October 18–24, 2021, is National Estate Planning Awareness Week. The purpose of this annual event is to help educate the public about what estate planning is and why it is so important to their financial wellbeing, and to the wellbeing of their families after a family member’s passing.
Only 33 percent of U.S. adults have estate planning documents, such as a will or living trust.1 It is not uncommon to hear stories about celebrities or professional athletes who died without a will, leaving millions in assets to divide among heirs. There is often complexity created without documents outlining how a person’s assets should be divided. You may know neighbors, community members, or family members who died without a will or other planning documents, leaving the family in disarray. Without a blueprint of how assets are distributed, the deceased’s wishes may not be followed, and a court appointed executor may not be aware of the significance of a family heirloom or your intentions to potentially donate items.
Regardless of the size of your estate, planning tools can define more than who gets your money. There are multiple ways to create an estate plan, including:
- Designate who will receive specific assets after your death, including business interests, pieces of real estate, family heirlooms, or other items with special meaning to your family.
- Specify when assets will be received, which may be especially important to you if you have children who are minors or are otherwise not capable of managing sudden wealth.
- Name the individuals who you would entrust to raise your children or handle their finances for them.
- Authorize a trusted person to manage your financial matters if you become unable to do so yourself.
- Appoint a health care agent to make medical decisions for you if you can’t make them yourself.
- Help minimize taxes and settlement costs.
If you are a business owner, you have additional decisions to make. A properly drafted estate plan can also help to ensure your business transfers according to your wishes at your death, disability, or retirement. Whether you plan to gift your business to your children, sell your share to your business partners when you retire, or sell to a third‐party buyer or key employee, a plan crafted by your attorney with appropriate legal documentation is instrumental to helping plan for a smooth and effective transition.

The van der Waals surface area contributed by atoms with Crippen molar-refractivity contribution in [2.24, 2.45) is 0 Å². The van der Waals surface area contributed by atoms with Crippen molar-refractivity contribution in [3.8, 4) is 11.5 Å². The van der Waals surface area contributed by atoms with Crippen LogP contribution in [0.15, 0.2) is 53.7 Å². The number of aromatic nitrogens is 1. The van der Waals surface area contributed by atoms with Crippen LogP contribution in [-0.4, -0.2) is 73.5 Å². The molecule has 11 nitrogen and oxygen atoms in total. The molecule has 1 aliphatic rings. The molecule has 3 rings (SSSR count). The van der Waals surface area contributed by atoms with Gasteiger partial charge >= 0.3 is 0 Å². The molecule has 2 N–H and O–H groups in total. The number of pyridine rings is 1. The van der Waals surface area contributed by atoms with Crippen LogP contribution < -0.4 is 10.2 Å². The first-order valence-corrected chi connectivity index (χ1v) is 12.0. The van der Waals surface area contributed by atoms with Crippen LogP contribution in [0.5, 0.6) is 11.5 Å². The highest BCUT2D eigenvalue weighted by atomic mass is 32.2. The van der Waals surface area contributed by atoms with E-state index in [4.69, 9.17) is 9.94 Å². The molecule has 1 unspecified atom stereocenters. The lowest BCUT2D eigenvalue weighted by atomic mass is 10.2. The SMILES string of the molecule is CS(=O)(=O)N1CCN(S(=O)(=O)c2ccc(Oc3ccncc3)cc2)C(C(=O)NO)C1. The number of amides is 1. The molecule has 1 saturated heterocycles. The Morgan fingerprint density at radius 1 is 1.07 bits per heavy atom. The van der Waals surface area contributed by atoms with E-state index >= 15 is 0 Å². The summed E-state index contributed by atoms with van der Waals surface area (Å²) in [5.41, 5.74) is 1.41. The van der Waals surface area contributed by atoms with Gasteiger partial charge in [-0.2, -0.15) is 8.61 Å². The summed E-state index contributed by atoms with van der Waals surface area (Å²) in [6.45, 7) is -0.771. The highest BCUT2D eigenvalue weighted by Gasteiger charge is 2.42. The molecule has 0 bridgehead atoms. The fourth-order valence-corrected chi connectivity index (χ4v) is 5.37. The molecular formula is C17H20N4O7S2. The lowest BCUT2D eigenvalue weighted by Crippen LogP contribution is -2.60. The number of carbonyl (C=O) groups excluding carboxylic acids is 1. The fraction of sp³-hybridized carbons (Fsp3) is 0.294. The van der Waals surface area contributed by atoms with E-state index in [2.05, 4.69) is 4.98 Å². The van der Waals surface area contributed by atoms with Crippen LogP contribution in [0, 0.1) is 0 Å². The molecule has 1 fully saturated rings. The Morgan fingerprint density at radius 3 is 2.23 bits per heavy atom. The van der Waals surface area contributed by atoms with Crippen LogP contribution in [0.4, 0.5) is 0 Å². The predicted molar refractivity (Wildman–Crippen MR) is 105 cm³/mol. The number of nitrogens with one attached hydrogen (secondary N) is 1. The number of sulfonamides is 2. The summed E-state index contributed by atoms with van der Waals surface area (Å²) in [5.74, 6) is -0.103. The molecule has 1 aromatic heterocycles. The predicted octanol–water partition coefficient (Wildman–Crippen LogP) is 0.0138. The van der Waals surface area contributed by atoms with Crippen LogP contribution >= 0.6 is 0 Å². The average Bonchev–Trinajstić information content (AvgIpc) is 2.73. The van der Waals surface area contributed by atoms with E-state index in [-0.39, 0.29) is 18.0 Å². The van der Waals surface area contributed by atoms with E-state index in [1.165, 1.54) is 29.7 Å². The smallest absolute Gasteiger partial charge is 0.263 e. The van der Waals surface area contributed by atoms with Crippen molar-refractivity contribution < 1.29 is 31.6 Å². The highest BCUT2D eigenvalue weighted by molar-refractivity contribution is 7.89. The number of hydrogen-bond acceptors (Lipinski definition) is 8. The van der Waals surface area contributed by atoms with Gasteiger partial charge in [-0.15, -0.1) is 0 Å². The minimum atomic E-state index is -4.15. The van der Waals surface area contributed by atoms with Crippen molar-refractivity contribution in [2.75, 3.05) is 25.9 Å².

Don’t jeopardize your family’s financial future or create unnecessary difficulties by not having an estate plan. If you already have a plan in place, make sure it is up-to-date and continues to reflect your wishes. Not sure where to start? An attorney who specializes in estate and business succession can help to advise on a wide range of planning options and help you develop a plan that fits your needs. Talk to your Federated Marketing Representative for a referral to a member of Federated’s network of independent attorneys.
This article is for general information and risk prevention only and should not be considered another other offer of insurance or legal, financial, tax, or other expert advice. The recommendations herein may help reduce, but are not guaranteed to eliminate, any or all losses. The information herein may be subject to, and is not a substitute for, any laws or regulations that may apply. This information is current as of its publication date and is subject to change. Some of the services referenced herein are provided by third parties wholly independent of Federated. Federated provides access to these services with the understanding that neither Federated nor its employees provide legal or other expert advice. All products and services not available in all states. Qualified counsel should be sought with questions specific to your circumstances. All rights reserved.
Published Date:October 19, 2021
Categories: It's Your Life